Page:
Pic of the Day: “Finger Man” revisited

It’s time to take another look at Lou Terpe, the grabby yet cowardly torpedo of Finger Man (1955), directed by Harold D. Schuster. Here he enjoys a drink with his boss, Dutch Becker (Forrest Tucker) and one of Becker’s B-girls, Gladys Baker (Peggie Castle).

Finger Man

Ms. Castle was one of the more memorable B-movie bombshells of the 1950s, both in feature films and on television. My MSTie pals will recognize her as intrepid girl reporter Audrey Aimes from Bert I. Gordon‘s Beginning of the End (1957) (starring another of Timothy’s future co-stars, Peter Graves). Sadly, she fell victim to alcoholism and died in 1973 at the age 45 of cirrhosis of the liver.

Quote of the Week

Finger Man, in particular, is a good example of his early work. Carey plays the right hand goon to mastermind pimp/bootlegger Forrest Tucker. Tucker conveys a cunning and diabolical type; Carey, however, defines a true sociopath, unbridled by gangland criminal codes. He is seen roughing up a woman in one scene, moving her around the set as if she were a small piece of cheap furniture. Later in the film, Frank Lovejoy, the hero, turns on Carey with menacing rancor. Carey reveals himself as the coward we know that all bullies are. This sort of scene is familiar to American film; the difference is, Carey drops the bottom out and operates in the realm of pathos alien to American movies of the ‘50s. America likes a winning quality to its losers.

– Alex de Laszlo, “The Wonderful Horrible Life of Timothy Carey”, Uno Mas magazine, 1996

Quote of the Week

Finger Man (1955) Allied Artists. 81m. (B&W) […]

CAST: Frank Lovejoy, Forrest Tucker, Peggie Castle, Timothy Carey […]

Ex-convict Lovejoy is caught by the feds heisting a truck shipment; to keep from gong back to the slams, he works undercover to nail syndicate head Tucker. Lovejoy’s ex-girlfriend and gangster’s moll Castle throws in with Lovejoy and gets murdered by Tucker’s henchman, Carey. In the end, after nearly being killed himself, Lovejoy brings down Tucker’s gang and is allowed to go on his way.

Lovejoy, who played in other noir films such as Try and Get Me, The Hitch-Hiker, and I Was a Communist for the F.B.I. turns in his usual steady, low-key performance. Carey, playing – as usual – a psychotic killer, is as convincingly weird in this film as he was in every other film he ever played, leading one to wonder what he was like in real life.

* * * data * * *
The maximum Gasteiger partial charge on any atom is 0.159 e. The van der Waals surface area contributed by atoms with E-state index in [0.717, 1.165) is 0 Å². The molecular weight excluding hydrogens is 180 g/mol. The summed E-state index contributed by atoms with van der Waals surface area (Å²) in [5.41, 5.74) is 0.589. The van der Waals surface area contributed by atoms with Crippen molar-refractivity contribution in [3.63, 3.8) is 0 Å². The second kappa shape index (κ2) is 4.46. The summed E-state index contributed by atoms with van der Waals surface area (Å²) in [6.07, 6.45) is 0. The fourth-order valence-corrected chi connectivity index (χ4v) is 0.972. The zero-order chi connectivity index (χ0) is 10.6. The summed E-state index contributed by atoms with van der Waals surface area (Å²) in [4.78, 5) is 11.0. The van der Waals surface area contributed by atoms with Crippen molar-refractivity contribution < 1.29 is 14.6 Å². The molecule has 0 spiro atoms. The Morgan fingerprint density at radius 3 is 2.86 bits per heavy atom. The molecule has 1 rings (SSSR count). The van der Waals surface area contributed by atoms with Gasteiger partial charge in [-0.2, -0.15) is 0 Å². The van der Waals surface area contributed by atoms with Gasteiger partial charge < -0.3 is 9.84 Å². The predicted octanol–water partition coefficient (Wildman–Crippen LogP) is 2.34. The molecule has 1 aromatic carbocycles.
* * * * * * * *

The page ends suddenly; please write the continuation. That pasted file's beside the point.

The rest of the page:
Arthur Lyons, Death on the Cheap: The Lost B Movies of Film Noir (Da Capo Press, 2000)

Finger Man

Video of the Week: “Finger Man”

EDITOR’S NOTE 10.14.15: Another one bites the dust. Sorry folks.

This week’s video is a clip from Finger Man (1955), directed by Harold D. Schuster. Timothy is Lou Terpe, the sullen muscle behind bootlegger/white slaver Dutch Becker (Forrest Tucker). Also appearing is Peggie Castle as Gladys Baker, one of Becker’s girls who wants out of the whole racket.

As I mention every chance I get, this was the film that brought Tim to the attention of a young indie filmmaker named Stanley Kubrick, who was casting his first big Hollywood film The Killing (1956). The rest, as they say, is history.

Pic of the Day: “Finger Man” revisited

We close out this rather eventful week with another look at Lou Terpe, the ill-tempered torpedo of Finger Man (1955). His boss, Dutch Becker (Forrest Tucker), is attempting to restrain him from going gonzo on the “finger man” of the title, Casey Martin (Frank Lovejoy).

Finger Man

Lovejoy, from the Bronx, built a solid reputation as a dependable “square-jawed, intense, no-nonsense” type of actor who entered the profession as a teenager, after the stock market crash of 1929 ended his budding career on Wall Street. After stints on Broadway and radio, he made his film debut in 1948. He worked steadily until his death at age 50 in 1962 of a heart attack.

Pic of the Day: “Daniel Boone” promo ad

Today’s pic is my latest eBay score! It’s a page from some Hollywood trade paper, announcing Timothy’s “comedy guest star” appearance on Daniel Boone (“The Blackbirder” episode, as bounty hunter Lute Purdy) that night on NBC-TV. We can then surmise that the ad appeared on the episode’s original air date, October 3, 1968. This was Timothy’s standard head shot for that time.

Promo ad for "The Blackbirder," 1968

I can’t seem to find too much biographical info on Tim’s agent, Lew Sherrell. He and his agency certainly represented a lot of folks in Hollywood – Forrest Tucker, Adam West, Robert Alda, Harry Carey Jr., Sue Ane Langdon and Robert Englund, just to name a few.

Quote of the Week

When you line up Carey’s noir work, it’s clear that the idiosyncratic touches he gives his minor characters truly set them apart. In the undervalued Allied Artists cheapie Finger Man (1955), Carey gets quite a bit more screen time… and steals the film from stars Frank Lovejoy and Forrest Tucker as crime boss Tucker’s right-hand goon Lou Terpe. (You have to wonder, did Carey think up his own character names, too?)

In this one, Tim’s still toking the smokes to great effect, but he also incorporates obsessive knuckle-cracking and seems a lot more sinister. He delights in groping women, rearranging their faces in back rooms, even killing them and stuffing them in trunks, as he eventually does to Lovejoy’s squeeze. But just when you’re convinced he’s the ultimate thug, Lovejoy surprises him in an alley and only has to whack him a few times to reduce him to a simpering boob. It’s classic Tim Carey, offering up an unanticipated left turn that stamps his performance as unforgettable.

Carl Steward, “Timothy Carey: Noir’s Wildest Card,” Noir City Annual #2: The Best of the 2009 Noir City Sentinel (Film Noir Foundation, 2010)

Finger Man